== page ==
Many other superintendents oppose the legislation but are not speaking out, said Lisa-Marie Haygood, Georgia PTA president.

“No one is standing up and saying they’re excited about this, there are just some [superintendents] that are being quiet because they’ve been threatened and intimidated to not stand up and speak out,” Haygood said. “The ones that haven’t [taken a stand], they have good reasons, and they’re fearful of the retribution that will happen if their schools are taken over.”

In addition to school districts, private organizations and campaigns are working to sway voters on the issue. Georgiacan, a non-profit organization campaigning in support of the OSD, believes the OSD will benefit the schools taken over and serve the students of those schools.

“Georigacan is in support of OSD because there is a need to confront the fact that we have 127 currently failing schools and that the students that attend them deserve a chance to go to a good school, ” said Michael O’Sullivan, executive director of Georgiacan. “The OSD can be used as a tool to create a sense of urgency by the school and, more than anything else, by district leaders to turn around the school.”

The Georgia PTA, however, has voiced strong opposition to the OSD. According to Haygood, if the legislation is passed, Georgia school districts will lose large amounts of funding to the OSD because the new school operator will receive funding for that school while the local school board will still be financially responsible to maintain the property.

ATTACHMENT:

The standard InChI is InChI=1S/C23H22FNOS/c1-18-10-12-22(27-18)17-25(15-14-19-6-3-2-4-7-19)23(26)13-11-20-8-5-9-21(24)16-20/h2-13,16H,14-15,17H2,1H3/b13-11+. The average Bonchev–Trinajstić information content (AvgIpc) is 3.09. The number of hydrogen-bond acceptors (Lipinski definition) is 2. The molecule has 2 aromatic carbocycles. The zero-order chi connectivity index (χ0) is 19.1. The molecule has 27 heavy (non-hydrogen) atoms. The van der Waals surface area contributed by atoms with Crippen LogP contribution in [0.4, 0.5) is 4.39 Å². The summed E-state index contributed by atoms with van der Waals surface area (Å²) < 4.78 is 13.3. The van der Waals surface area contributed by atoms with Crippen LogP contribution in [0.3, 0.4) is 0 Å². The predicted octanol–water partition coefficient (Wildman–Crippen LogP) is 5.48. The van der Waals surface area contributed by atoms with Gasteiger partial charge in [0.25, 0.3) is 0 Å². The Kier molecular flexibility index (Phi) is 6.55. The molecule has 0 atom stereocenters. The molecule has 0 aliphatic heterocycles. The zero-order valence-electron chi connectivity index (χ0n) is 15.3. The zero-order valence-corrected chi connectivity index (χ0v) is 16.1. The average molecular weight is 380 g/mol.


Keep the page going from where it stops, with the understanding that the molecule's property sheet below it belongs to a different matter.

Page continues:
The legislation dictates that for each school the OSD takes over or work with local districts to govern, the opportunity district will receive three percent of the school’s local district’s funds. According to Haygood, the OSD is a ‘legislative power grab’ that will result in loss of local control.

“The legislation is failing to address what is really wrong with the schools that have failing numbers,” Haygood said. “These schools have a minimum of 80 percent of their students on free or reduced lunch. So they [the OSD] are dealing with schools that are in communities dealing with systemic poverty.”

Opponents of the OSD also argue the new system will decrease quality of Georgia schools rather than turn them around. OSD plans to turn many of the failing schools into charters. Amendment 1 allows taxes used for the Georgia education system to fund statewide charter schools. According to Haygood, profit-seeking charters have larger class sizes and often save money by hiring less-qualified teachers.

Despite the controversy and politics surrounding Amendment 1 and the OSD, APS has stayed focused on fixing the district’s own problems before the vote.

“Regardless of whether or not there’s some state pressure and high stakes accountability, we still have to go back and address equity,” Dr. Carstarphen said. “Remedy the past of some of the wrongs that happened in APS. We still have to do our job for kids, and whether or not the OSD passes or fails, it doesn’t stop what we need to do in Atlanta.”

Amount of schools in Georgia districts that were determined as OSD eligible by the state. There were 127 total schools marked as OSD eligible.
Amount of schools in Georgia districts that were determined as OSD eligible by the state. There were 127 total schools marked as OSD eligible.
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About the Contributor
Chandler Morris, Managing Online Editor, Assistant Managing News Editor
Chandler is Managing Editor of the Southerner Online as well as Asst. Managing News Editor of the Southerner. She specializes in news, features, and photo essays. She is also the photographer for Humans of Grady, a photoblog of interviews with Grady community members. She aims to bring current issues that are prevalent in the halls of Grady to light through the Southerner.

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Agenda behind OSD not as simple as ABCs